If history has taught me anything it is that when it comes to anything Team 17 get their hands on, it will be a success. It’s not the fact that I live about 100 meters from their original offices or that I am lucky enough to have been a part of their Usability Lab (testing the games before release), it is the fact that they have a solid history in the gaming world from the likes of Alien Breed which I wish they would bring back to Worms.
Yoku’s Island Express; developed by Villa Gorilla and published by Team 17, is a 2d pinball inspired open world game featuring a dung beetle postman who’s job it is on his first day is to save the world in which he works. I wonder just how many times that line has been used to describe a game? I’m trying to think back over my gaming history and I can’t think of another game quite like this one.
I was lucky enough to actually have a full day at the Team 17 offices testing this game before release and I do remember time flying past. It was so much fun to play. The thing is, upon release, there was even more added to the game that I don’t remember from the test build which made it even more fun.
Yoku the dung beetle is constantly pushing around his ball of dung which is batted around using the islands hundreds of pinball paddles. The great thing about this game is that puzzles are thrown into the mix which you have to solve within the fast pace of a pinball machine firing Yoku into areas where you may not have been able to reach before. The great thing is that these various ‘Pinball Tables’ are seamlessly interwoven by the use of tunnels and rails and you never notice any sort of transition between them.
The basic idea is to deliver the mail to the various inhabitants of the island, but of course there is a story to be solved working away in the background. By doing various favours for the islands inhabitants you start to gain extra ‘dung powers’ (well, that’s my way of describing it) and can do new tricks with your little ball of poop which obviously then helps you to gain access to new ares of the game you may not have previously been able to reach.
The actual map of the game is huge but luckily within the game you can unlock a fast travel method which basically fires you from beehive to beehive to get where you need to much faster than becoming lost within the regions of the game.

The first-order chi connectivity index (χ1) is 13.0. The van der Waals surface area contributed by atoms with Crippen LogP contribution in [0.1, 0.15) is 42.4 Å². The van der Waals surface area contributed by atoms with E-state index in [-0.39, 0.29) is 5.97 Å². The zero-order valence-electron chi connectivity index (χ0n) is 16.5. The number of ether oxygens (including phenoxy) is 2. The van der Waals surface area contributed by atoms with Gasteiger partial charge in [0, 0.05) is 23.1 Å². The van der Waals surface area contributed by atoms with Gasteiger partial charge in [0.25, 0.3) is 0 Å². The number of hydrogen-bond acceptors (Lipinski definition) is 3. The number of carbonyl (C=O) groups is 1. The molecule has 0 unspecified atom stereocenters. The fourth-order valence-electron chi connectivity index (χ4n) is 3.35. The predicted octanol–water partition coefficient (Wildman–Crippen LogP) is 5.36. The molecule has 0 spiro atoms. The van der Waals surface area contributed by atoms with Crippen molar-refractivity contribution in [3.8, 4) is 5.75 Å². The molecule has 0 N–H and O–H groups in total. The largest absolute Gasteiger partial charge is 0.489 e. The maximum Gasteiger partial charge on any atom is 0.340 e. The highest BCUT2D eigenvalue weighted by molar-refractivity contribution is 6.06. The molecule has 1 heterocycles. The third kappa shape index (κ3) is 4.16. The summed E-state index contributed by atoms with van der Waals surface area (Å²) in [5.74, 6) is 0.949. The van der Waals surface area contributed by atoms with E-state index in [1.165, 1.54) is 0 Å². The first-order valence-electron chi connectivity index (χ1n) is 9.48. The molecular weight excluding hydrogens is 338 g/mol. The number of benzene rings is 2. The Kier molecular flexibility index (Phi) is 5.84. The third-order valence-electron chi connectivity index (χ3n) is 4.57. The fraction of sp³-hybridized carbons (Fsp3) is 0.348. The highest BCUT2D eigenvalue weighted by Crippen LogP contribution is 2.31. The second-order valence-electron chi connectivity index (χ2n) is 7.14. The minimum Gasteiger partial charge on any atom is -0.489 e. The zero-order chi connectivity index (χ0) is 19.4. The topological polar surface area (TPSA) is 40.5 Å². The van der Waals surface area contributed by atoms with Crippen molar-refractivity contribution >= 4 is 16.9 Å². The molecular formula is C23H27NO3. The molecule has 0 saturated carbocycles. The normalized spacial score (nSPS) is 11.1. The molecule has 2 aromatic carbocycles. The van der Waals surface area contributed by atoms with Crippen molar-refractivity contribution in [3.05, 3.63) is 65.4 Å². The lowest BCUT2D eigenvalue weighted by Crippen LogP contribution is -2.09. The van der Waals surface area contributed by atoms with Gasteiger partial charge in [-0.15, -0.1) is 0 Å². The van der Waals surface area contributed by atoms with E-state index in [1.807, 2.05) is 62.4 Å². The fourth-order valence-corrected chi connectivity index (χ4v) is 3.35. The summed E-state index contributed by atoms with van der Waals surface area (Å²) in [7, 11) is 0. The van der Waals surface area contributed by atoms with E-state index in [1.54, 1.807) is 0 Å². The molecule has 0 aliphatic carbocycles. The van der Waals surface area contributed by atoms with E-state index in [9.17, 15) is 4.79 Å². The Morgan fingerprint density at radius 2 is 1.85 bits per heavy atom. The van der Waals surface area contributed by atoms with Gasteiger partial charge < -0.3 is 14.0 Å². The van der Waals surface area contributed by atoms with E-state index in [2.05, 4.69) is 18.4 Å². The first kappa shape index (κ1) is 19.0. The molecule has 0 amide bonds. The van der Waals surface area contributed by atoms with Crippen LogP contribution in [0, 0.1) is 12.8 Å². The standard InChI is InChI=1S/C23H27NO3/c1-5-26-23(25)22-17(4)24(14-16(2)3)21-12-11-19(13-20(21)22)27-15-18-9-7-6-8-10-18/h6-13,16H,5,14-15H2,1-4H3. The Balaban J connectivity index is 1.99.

The scenery is beautiful to look at, but it is also extremely clever. There are so many hidden secrets within the world that are hard to find including various treasure chests containing masses of fruit which is used as in-game currency, but there is more. Some of the chests will hold paint schemes for your dung ball. One point of the map has a hidden area where you can then use these paints to help you with other aspects of the game. I don’t want to give too much away with regards to this, but for one mission you have to speak to a Queen Bee, but her drones wont let you get near to her to talk. You will have to paint your dung ball to fool them into letting you past. The problem is, its not as simple as just painting it yellow, you will have to mix two colours together. This method can be used throughout the game to access other areas that would be normally closed off unless you have the right combination of colours to pass.
The story took me about 7 hours to complete, but it doesn’t stop there. There is a whole host of things to focus on and complete especially for those of you who want to rack up your trophies and will keep you busy for a long time. It’s easy to realise you need to go to a certain part of the island, but reaching it is another matter with the various paths that you can take. There are also so many areas when you think you have opened up the whole of the island that you see on the map and think ‘how the hell do I get there’. It took me a long time to actually work out some of the secret paths and entrances.
There is no replay value within the game though. Once you have completed the story and then have spent another few hours batting your beetle from paddle to paddle collecting as much as you possibly can until there is nothing else really to do then you’re done. There is nothing there to suggest wanting to start over again and possibly doing some things differently as there really is no other way of doing them.
Yoku’s Island Express was released in 2018 and therefore has now been around for a while, but since testing it at the offices I really wanted to get my hands on the full game to put some serious time and effort in and I’m glad I did. The entire experience was a joy from start to finish and is certainly a game that you need to get your hands on to experience for yourself.
8/10 is a strong score for this game the only complaint I do have is that once you have finished the game there is no replay value in it, which is a pity.
**PLEASE NOTE: AIR Entertainment were kindly supplied with a review copy of the game by Team 17 and has in no way influenced my review**